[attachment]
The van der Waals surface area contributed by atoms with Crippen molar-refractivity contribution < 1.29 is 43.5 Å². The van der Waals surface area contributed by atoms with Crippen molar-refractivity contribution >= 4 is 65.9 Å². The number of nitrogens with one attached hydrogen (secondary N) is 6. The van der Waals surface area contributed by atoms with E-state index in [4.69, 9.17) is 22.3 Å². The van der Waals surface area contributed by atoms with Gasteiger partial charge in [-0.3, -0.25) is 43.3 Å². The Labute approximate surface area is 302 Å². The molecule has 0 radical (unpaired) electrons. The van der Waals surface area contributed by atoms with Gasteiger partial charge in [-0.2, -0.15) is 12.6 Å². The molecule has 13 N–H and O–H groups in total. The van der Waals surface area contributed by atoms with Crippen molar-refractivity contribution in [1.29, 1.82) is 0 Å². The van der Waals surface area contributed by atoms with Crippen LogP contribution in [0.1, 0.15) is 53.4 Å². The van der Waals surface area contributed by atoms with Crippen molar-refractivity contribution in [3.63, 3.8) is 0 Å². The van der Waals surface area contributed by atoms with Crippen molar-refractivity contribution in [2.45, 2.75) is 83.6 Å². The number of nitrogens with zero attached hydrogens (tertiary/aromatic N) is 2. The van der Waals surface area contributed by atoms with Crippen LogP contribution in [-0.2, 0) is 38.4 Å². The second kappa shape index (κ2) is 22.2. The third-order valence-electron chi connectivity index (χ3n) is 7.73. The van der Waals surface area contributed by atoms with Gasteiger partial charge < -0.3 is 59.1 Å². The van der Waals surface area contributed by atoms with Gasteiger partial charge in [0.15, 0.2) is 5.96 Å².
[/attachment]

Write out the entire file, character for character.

The van der Waals surface area contributed by atoms with Crippen molar-refractivity contribution < 1.29 is 43.5 Å². The van der Waals surface area contributed by atoms with Crippen molar-refractivity contribution >= 4 is 65.9 Å². The number of nitrogens with one attached hydrogen (secondary N) is 6. The van der Waals surface area contributed by atoms with E-state index in [4.69, 9.17) is 22.3 Å². The van der Waals surface area contributed by atoms with Gasteiger partial charge in [-0.3, -0.25) is 43.3 Å². The Labute approximate surface area is 302 Å². The molecule has 0 radical (unpaired) electrons. The van der Waals surface area contributed by atoms with Gasteiger partial charge in [-0.2, -0.15) is 12.6 Å². The molecule has 13 N–H and O–H groups in total. The van der Waals surface area contributed by atoms with Crippen molar-refractivity contribution in [1.29, 1.82) is 0 Å². The van der Waals surface area contributed by atoms with Crippen LogP contribution in [0.1, 0.15) is 53.4 Å². The van der Waals surface area contributed by atoms with Crippen molar-refractivity contribution in [3.63, 3.8) is 0 Å². The van der Waals surface area contributed by atoms with Crippen molar-refractivity contribution in [2.45, 2.75) is 83.6 Å². The number of nitrogens with zero attached hydrogens (tertiary/aromatic N) is 2. The van der Waals surface area contributed by atoms with Crippen LogP contribution in [-0.2, 0) is 38.4 Å². The second kappa shape index (κ2) is 22.2. The third-order valence-electron chi connectivity index (χ3n) is 7.73. The van der Waals surface area contributed by atoms with Gasteiger partial charge < -0.3 is 59.1 Å². The van der Waals surface area contributed by atoms with Gasteiger partial charge in [0.15, 0.2) is 5.96 Å².